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Homebuilders Turn Sour

Posted: May 28, 2024

On May 15, the National Association of Homebuilders and Wells Fargo released their monthly Housing Market Index (HMI) indicating that homebuilder sentiment had fallen to a four-month low. The index registered a 45, which as a diffusion index on a scale of 0-100, points to a negative outlook for homebuilding. At a time when housing affordability is increasing salient to the economic outlook, any indication of future supply constraints is troubling. 

The Federal Reserve’s contractionary monetary policy has pushed mortgage rates up sufficiently to tamper home sales, but given that housing construction is hardly instantaneous, diminished builder sentiment spells trouble in the future. Layered on top of these market forces is a patchwork of state, local, and national policies that conspire to make housing construction as difficult and inefficient as possible. 

Among the most conspicuously misguided national policies are tariffs on housing construction inputs. The Trump and Biden administrations have serially rediscovered misguided trade policies that will only make Americans poorer. Both administrations have raised trade barriers, often under the guise of national security. Yet U.S. national security is plainly not at stake with respect to Canadian lumber. Nevertheless, the Trump Administration imposed tariffs on lumber imports from our northern ally at a time when lumber prices were already up over 300 percent. Now, with housing affordability an increasing challenge in an inflationary environment, the Biden administration is reportedly planning to increase them

These national policies are bad, but more local policy antipathy to housing is worse. Examples abound of state and local zoning and land-use restrictions and other policies that artificially restrict housing supply. California is often front and center in this debate, as housing costs in the state substantially outstrip national norms. From prevailing wage laws to “green energy” mandates, California imposes a regulatory regime sufficient to substantially inflate home-ownership and rental costs. A recent story identified state policy as a key contributor to Los Angeles’ distinction of having the most unaffordable housing in America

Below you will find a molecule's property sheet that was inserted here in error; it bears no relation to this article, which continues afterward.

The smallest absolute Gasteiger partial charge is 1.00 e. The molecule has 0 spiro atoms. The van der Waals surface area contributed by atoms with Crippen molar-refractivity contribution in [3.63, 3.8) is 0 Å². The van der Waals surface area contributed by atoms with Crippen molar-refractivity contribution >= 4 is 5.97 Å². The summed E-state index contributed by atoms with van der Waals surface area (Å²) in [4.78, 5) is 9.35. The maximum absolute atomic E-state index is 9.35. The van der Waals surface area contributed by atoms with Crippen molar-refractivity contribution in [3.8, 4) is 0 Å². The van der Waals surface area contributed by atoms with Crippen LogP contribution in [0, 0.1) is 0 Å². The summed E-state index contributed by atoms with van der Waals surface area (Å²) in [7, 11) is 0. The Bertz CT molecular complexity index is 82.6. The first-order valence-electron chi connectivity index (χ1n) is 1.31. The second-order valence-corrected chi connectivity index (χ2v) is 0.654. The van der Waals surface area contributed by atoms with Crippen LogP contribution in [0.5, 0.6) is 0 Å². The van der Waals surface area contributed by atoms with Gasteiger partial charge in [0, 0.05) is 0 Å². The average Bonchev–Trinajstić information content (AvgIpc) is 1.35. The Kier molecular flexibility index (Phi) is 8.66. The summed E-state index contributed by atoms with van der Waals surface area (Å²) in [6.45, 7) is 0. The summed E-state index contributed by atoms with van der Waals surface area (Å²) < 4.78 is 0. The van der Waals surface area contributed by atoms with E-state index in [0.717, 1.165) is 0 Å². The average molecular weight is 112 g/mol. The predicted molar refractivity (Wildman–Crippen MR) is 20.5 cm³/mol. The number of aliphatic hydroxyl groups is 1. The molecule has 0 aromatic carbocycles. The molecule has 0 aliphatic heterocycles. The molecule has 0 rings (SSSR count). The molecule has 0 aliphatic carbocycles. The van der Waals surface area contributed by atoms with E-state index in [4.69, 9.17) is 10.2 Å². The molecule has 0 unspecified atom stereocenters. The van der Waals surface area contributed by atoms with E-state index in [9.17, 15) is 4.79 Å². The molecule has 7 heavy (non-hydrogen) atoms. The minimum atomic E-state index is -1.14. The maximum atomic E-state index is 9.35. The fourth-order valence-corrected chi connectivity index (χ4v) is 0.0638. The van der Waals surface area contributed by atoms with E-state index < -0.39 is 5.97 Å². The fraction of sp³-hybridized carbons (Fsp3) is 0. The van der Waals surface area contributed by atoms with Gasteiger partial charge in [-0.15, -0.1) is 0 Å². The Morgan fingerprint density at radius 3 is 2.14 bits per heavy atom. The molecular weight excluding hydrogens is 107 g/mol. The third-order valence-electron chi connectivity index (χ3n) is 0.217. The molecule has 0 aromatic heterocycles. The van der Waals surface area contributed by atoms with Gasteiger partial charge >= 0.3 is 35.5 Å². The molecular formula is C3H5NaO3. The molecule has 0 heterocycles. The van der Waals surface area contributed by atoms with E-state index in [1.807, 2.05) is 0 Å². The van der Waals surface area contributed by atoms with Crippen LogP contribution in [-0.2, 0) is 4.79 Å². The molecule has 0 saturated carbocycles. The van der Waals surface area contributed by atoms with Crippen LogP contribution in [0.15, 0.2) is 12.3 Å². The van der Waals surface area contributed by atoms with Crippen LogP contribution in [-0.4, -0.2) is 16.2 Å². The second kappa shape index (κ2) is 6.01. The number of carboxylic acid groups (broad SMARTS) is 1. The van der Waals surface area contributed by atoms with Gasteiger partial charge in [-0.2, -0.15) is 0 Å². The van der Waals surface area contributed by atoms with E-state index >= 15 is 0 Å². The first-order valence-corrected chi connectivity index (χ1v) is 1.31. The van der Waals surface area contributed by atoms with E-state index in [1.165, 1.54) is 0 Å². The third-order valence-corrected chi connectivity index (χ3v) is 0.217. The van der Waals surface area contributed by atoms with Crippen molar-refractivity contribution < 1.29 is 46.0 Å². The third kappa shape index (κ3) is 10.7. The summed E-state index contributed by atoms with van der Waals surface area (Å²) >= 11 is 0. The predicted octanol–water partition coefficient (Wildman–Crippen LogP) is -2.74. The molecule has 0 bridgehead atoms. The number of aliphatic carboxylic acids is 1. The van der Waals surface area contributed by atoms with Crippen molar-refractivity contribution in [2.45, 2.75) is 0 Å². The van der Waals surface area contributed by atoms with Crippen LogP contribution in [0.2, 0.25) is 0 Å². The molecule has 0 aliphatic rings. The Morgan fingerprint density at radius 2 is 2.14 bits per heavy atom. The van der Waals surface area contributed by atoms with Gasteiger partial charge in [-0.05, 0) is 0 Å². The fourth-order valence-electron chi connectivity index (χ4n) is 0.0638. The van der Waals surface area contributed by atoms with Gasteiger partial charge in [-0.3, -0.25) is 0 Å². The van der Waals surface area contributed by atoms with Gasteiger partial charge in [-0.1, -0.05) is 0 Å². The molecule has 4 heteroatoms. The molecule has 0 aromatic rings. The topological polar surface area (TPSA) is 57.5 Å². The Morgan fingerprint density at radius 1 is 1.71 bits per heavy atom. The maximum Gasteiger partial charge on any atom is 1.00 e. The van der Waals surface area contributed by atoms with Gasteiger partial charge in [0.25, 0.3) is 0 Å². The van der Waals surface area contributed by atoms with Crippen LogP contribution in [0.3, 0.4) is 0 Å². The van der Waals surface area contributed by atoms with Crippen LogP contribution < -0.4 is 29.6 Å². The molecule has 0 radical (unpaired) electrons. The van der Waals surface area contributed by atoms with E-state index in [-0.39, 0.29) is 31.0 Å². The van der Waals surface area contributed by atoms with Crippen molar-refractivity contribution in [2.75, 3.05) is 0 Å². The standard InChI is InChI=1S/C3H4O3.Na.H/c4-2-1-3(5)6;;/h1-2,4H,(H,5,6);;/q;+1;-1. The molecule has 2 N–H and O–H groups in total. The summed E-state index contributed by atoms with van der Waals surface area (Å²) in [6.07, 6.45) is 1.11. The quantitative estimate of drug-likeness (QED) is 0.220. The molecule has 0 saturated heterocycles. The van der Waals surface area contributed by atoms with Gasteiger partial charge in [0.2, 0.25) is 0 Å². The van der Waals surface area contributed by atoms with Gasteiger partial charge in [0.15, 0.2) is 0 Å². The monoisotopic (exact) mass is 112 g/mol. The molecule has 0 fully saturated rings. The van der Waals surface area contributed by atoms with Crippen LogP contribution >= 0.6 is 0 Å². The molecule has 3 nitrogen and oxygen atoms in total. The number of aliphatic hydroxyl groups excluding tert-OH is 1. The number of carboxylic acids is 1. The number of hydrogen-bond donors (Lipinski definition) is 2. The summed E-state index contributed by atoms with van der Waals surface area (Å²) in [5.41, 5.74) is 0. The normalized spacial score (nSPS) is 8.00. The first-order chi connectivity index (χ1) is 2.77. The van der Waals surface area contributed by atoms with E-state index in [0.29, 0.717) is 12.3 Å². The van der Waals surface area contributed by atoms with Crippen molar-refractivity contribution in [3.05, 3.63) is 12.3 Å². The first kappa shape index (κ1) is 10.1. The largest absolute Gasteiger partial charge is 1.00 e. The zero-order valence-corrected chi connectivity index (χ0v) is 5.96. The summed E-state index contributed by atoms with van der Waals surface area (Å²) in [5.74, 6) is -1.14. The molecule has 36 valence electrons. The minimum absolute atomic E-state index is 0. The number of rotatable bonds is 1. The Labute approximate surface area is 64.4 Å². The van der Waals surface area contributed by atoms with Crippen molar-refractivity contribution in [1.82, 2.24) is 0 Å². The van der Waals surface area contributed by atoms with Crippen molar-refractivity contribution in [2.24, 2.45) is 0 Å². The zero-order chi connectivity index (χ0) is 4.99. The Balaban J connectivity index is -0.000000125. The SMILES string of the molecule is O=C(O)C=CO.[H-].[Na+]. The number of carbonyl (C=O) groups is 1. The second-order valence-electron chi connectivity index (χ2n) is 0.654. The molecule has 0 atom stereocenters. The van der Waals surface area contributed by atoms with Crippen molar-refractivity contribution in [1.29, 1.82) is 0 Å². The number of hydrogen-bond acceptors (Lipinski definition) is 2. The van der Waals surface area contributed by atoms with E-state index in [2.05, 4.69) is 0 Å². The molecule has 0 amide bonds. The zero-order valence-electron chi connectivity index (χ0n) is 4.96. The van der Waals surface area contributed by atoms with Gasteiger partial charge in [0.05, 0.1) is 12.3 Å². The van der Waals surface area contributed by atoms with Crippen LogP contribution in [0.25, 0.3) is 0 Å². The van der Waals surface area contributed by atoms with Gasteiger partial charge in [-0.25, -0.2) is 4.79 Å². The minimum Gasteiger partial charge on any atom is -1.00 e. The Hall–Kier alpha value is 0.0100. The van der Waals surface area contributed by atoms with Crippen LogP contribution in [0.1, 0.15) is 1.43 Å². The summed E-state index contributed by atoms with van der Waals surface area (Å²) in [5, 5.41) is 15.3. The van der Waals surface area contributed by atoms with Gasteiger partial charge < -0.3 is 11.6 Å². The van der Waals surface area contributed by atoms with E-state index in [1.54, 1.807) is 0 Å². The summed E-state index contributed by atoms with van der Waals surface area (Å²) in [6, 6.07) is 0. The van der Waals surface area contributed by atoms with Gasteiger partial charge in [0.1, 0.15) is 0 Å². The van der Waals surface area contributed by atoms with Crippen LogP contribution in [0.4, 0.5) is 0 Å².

More locally, land use and zoning restrictions that impede the growth in housing supply work to the further detriment of affordability. In Texas, which saw a surge of population growth over the pandemic, some localities are coming to grips with local supply constraints. One recent study surveyed policy changes across a number of jurisdictions designed to increase housing density. The study found that in general, “homes in cities with lower minimum lot sizes were more affordable and more resilient to price increases.” Indeed, Austin, which has seen its population swell over the recent past, has met increased demand with increased supply and seen rents actually fall. Increased homebuilding has been paired with improved zoning laws to hasten this market response. 

The combination of multiple layers of policies that restrict supply has incentive effects on building, and indeed on the building industry. Compared to other industries, productivity in the construction industry is a laggard, meaning the industry is inefficient relative to other industries. Recent research has found that U.S. homebuilders have higher costs than other nations, and that these costs are higher still in more heavily regulated areas. The upshot is that higher regulations reduce firm size and efficiency, which raises costs. This dynamic compounds the deleterious effects of restrictive land-use policies on housing supply. 

As housing affordability comes increasingly to the fore in the public policy debate, it is unsurprising that some of those responsible for contributing to the problem would look to shift the blame elsewhere. The reality is, as ever, where there is excess demand, policy should shift incentives to provide supply.